Sunday, November 28, 2004

Keeping the Promise.....


Over 50 years ago an historic agreement was signed between the United Mine Workers of America and the federal government that created the UMWA Health and Retirement Funds. President Harry Truman was present for the signing ceremony. That agreement, known as the Krug-Lewis agreement, laid the foundation for decades of medical improvements in America's coal fields. Hundreds of thousands of coal mining families have enjoyed the promise of lifetime medical care for themselves and their dependents. The Secretary of Labor's Coal Commission found in 1990 that:

"Retired coal miners have legitimate expectations of health care for life; that was the promise they received during their working lives and that is how they planned their retirement years. That commitment should be honored."

Based on the recommendations of the Coal Commission, Congress enacted the Coal Act with bi-partisan support to ensure that the promise of lifetime health care for retired miners that began in the Oval office would continue for as long as the retirees survived. But today that promise is in danger of being broken for nearly 70,000 retirees and widows. Due to a series of court decisions the self-sustaining financial support for the UMWA Combined Fund that Congress put in place in the 1992 Coal act is in jeopardy. As a result, Congress must once again step in to ensure that the promise is kept.

How You Can Help...

In 1946 a promise was made by Congress to the coal miners, as a direct result of the sweat and blood of generations of coal miners whose toil carried this Nation through war and peace, through the Industrial and the Technological Revolutions.

A promise of cradle to grave health care that manifested itself into the 1992 Coal Act. And a promise made in 1977 to coalfield citizens and communities as a result of the ravages of past abuses, and on the souls of the 118 individuals who perished in 1972 at Buffalo Creek in Logan County, West Virginia.July 20, 2004 Horizon Rally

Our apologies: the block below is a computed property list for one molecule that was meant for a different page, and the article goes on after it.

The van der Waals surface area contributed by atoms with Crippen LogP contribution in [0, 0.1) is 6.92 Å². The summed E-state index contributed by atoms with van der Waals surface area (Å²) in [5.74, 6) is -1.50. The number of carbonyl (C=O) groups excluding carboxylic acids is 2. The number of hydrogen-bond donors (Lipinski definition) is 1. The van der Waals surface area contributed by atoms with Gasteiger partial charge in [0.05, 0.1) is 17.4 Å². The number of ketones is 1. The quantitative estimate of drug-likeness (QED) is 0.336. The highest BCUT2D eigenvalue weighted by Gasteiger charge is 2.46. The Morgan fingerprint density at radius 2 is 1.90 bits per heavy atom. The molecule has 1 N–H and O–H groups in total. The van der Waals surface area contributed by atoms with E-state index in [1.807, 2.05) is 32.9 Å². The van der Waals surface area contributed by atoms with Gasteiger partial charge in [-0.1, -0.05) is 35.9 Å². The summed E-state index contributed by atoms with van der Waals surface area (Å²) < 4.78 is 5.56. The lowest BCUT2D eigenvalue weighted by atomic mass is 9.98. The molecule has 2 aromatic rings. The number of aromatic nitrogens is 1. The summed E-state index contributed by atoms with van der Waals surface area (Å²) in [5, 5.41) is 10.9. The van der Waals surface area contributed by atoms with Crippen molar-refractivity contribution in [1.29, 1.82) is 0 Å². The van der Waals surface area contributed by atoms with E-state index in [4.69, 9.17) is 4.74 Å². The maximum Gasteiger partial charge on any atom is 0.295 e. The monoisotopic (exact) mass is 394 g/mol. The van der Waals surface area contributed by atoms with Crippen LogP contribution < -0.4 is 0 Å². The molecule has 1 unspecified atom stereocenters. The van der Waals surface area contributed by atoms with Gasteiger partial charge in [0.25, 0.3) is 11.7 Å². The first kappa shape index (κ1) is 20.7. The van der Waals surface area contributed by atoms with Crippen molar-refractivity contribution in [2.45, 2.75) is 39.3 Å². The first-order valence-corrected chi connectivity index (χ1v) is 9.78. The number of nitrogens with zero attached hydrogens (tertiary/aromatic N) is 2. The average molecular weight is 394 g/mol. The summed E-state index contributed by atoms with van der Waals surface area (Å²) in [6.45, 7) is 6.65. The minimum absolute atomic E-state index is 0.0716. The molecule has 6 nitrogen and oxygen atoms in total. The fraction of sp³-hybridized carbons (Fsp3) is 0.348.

A promise to reclaim their devastated landscapes, to return their land to productive uses, and to protect their health and safety that is part and parcel of the landmark Surface Mining Control and Reclamation Act.

The Abandoned Mine Reclamation Program has been a success. Unlike the Superfund, this program has a track record of real, on-the-ground progress in restoring lands and eliminating health and safety threats. And since 1992, through the transfer of just the interest which accrues to the Abandoned Mine Reclamation Fund to the Combined Benefit Fund, it has provided health care for tens of thousands of elderly retired coal miners whose former employers can no longer be identified.

Every street corner near the courthouse was lined with protesters like these.

The nexus is there. The welfare of abandoned miners and of reclaiming abandoned mines, you see, go hand in hand. To date, the promise has been kept.Yet, in June of 2005 the fees assessed on the coal industry which finances this effort expire.

If legislation is passed it will keep the promise to some 50,000 retired coal miners that their health care will continue uninterrupted.

The entrance to the federal bankruptcy court is wall-to-wall protesters.

Such legislation has shown dire importance, especially in the states of Kentucky, West Virginia and Illinois where On Aug. 31, 2004 in Lexington, KY, U.S. Bankruptcy Judge William Howard finalized the decision allowing Horizon Natural Resources to file bankruptcy, thus voiding union contracts providing health care coverage for nearly 3,000 employees, including 2,300 retirees -- many of whom suffer from black lung as a result of their working years at Horizon. For many of these miners their only hope for health care coverage will be the passage of legislation which would KEEP THE PROMISE TO THE COAL MINERS.

Keep The Promise - Save The Coal Act